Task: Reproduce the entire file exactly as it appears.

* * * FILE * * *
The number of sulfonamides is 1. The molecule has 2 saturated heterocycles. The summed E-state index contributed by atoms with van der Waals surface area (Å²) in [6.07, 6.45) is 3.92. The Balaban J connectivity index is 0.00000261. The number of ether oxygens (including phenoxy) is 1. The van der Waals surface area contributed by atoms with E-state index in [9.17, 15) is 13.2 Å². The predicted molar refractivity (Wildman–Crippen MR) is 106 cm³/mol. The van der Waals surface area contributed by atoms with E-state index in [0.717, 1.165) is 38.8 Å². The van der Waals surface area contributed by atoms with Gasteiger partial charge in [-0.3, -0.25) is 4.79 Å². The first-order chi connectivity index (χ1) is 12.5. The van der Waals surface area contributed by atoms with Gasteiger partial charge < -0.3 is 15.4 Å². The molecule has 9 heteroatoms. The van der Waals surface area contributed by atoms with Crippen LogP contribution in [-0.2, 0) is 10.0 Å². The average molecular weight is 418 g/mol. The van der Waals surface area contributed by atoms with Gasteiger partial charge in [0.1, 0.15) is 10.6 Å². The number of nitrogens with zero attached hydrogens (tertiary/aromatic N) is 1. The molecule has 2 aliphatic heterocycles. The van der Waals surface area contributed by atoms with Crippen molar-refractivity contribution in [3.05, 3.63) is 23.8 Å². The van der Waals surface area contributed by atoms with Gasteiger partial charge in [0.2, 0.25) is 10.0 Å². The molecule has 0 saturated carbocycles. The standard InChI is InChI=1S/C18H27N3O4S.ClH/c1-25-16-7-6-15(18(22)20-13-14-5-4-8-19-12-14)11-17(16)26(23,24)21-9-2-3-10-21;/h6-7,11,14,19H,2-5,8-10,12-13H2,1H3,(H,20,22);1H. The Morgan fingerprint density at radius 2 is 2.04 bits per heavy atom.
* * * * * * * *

The number of sulfonamides is 1. The molecule has 2 saturated heterocycles. The summed E-state index contributed by atoms with van der Waals surface area (Å²) in [6.07, 6.45) is 3.92. The Balaban J connectivity index is 0.00000261. The number of ether oxygens (including phenoxy) is 1. The van der Waals surface area contributed by atoms with E-state index in [9.17, 15) is 13.2 Å². The predicted molar refractivity (Wildman–Crippen MR) is 106 cm³/mol. The van der Waals surface area contributed by atoms with E-state index in [0.717, 1.165) is 38.8 Å². The van der Waals surface area contributed by atoms with Gasteiger partial charge in [-0.3, -0.25) is 4.79 Å². The first-order chi connectivity index (χ1) is 12.5. The van der Waals surface area contributed by atoms with Gasteiger partial charge < -0.3 is 15.4 Å². The molecule has 9 heteroatoms. The van der Waals surface area contributed by atoms with Crippen LogP contribution in [-0.2, 0) is 10.0 Å². The average molecular weight is 418 g/mol. The van der Waals surface area contributed by atoms with Gasteiger partial charge in [0.1, 0.15) is 10.6 Å². The number of nitrogens with zero attached hydrogens (tertiary/aromatic N) is 1. The molecule has 2 aliphatic heterocycles. The van der Waals surface area contributed by atoms with Crippen molar-refractivity contribution in [3.05, 3.63) is 23.8 Å². The van der Waals surface area contributed by atoms with Gasteiger partial charge in [0.2, 0.25) is 10.0 Å². The molecule has 0 saturated carbocycles. The standard InChI is InChI=1S/C18H27N3O4S.ClH/c1-25-16-7-6-15(18(22)20-13-14-5-4-8-19-12-14)11-17(16)26(23,24)21-9-2-3-10-21;/h6-7,11,14,19H,2-5,8-10,12-13H2,1H3,(H,20,22);1H. The Morgan fingerprint density at radius 2 is 2.04 bits per heavy atom.